By Yasmina Rebani-Lee
It’s 11 a.m. on a warm and sunny October day. I am sitting in a chair, listening to a conversation between two people. One of them is my mentor, a psychologist with a specialty in clinical psychology, and the other is a voluntary participant in a clinical research study. We’re in an office space on the 22nd floor of a hospital building.
My chair is leaning against the wall, and my black tea is sitting conveniently to my right on a small rectangular table. To my left is a small, bare window that offers a view of the blue sky and distant tall buildings. The room is bland, unattractive and poorly lit. As I continue listening to the conversation happening around me, I suddenly begin to feel discomfort.
The feeling of discomfort grows exponentially in a matter of seconds; my pulse quickens, my heart races, my body shakes and my temperature rises. I know I have to do something. My breathing becomes shallow, I start sweating profusely and I begin to feel faint. Now I know I really must do something. I’m worried that I might be gasping for air very soon. To cope, I start looking around for exits, mentally tracing the various ways that will get me out of the building fast.
I note that the stairway is the best option as I certainly can’t use the elevators and risk being stuck in one. Then, I remember the window. At that moment, I feel instant relief set in, knowing that if I need air, I can just open the window. My heart stops racing, and my breathing normalizes. In the clarity of my relief, I can now identify the episode as a panic attack.
A panic attack does not last very long; episodes may only last a few minutes, but due to the intensity of the experience, after the body goes back to “normal,” people often feel depleted of all their energy. In some cases, people’s legs feel wobbly and can’t sustain the weight of their bodies. Sometimes, people notice that their bodies continue to shake, and their thinking becomes clouded and confused.
Personally, I’ve found that the aftermath of a panic attack sometimes lasts longer than the episode itself. Accordingly, I will go to great lengths to avoid anything that could trigger another episode.
After a panic attack happens, the brain forms an association between its occurrence and the context of the episode (whereabouts, companions, current activities etc.). This process leads to an automatic avoidance response to the site or context in which the panic attack occurred, whether it’s a particular street, a certain comment or a specific activity.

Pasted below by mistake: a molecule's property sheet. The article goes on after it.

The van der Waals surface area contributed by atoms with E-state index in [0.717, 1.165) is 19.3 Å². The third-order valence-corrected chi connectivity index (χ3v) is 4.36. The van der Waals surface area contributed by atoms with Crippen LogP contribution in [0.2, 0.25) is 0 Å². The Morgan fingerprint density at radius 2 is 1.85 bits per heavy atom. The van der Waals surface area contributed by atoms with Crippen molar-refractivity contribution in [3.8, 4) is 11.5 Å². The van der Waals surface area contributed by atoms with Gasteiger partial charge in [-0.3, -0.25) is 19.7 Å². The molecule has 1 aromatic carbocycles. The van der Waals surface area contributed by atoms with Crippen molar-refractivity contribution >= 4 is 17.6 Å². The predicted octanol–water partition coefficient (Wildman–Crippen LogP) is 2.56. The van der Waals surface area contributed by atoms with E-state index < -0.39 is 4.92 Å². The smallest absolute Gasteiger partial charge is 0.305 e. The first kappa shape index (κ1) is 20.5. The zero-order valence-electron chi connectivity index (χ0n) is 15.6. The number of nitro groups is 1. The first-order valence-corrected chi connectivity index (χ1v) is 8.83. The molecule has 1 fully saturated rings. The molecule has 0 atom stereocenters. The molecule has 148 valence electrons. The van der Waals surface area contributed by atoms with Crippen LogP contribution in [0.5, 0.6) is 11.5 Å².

Once formed, the mental association reinforces the avoidance behavior, which means that a reminder of where or how panic attack occurred — or even thinking about it, in more extreme cases — could cause another panic attack. Moreover, the very act of avoiding the context in which the panic attack occurred further solidifies the mental association, creating a vicious loop.
While panic attacks result in similar symptoms for most people, the actual experience of a panic attack is different for everyone and really determines how we react going forward — and how we can cope.
Living with anxiety and panic disorders is difficult; sometimes, it can feel like symptoms are affecting every area of life. At the height of my anxiety attacks, I had to make quite a few lifestyle changes to avoid triggers and overwhelming myself, including spending less time out with my friends, putting aside my studies and taking on fewer responsibilities at work. I also made a few positive changes, like practicing meditation on a regular basis, eating healthy meals and exercising. These changes and new routines were the driving force behind my recovery.
Ultimately, I’ve found that the key to overcoming my anxiety is systematic lifestyle changes and perseverance. Once I implemented these changes, I stuck to them and followed them diligently. I found resources online, as well as tips and guidance from practitioners and peers alike. Today, I can say I am free of panic attacks, and my anxiety no longer controls my life.
Yasmina Rebani-Lee co-founded Mindriselife.org to help other people with anxiety find resources and support to help them overcome their anxiety. She strongly believes in the positive power of peer support in driving recovery from a mental illness. Connecting with others is her way of giving back.
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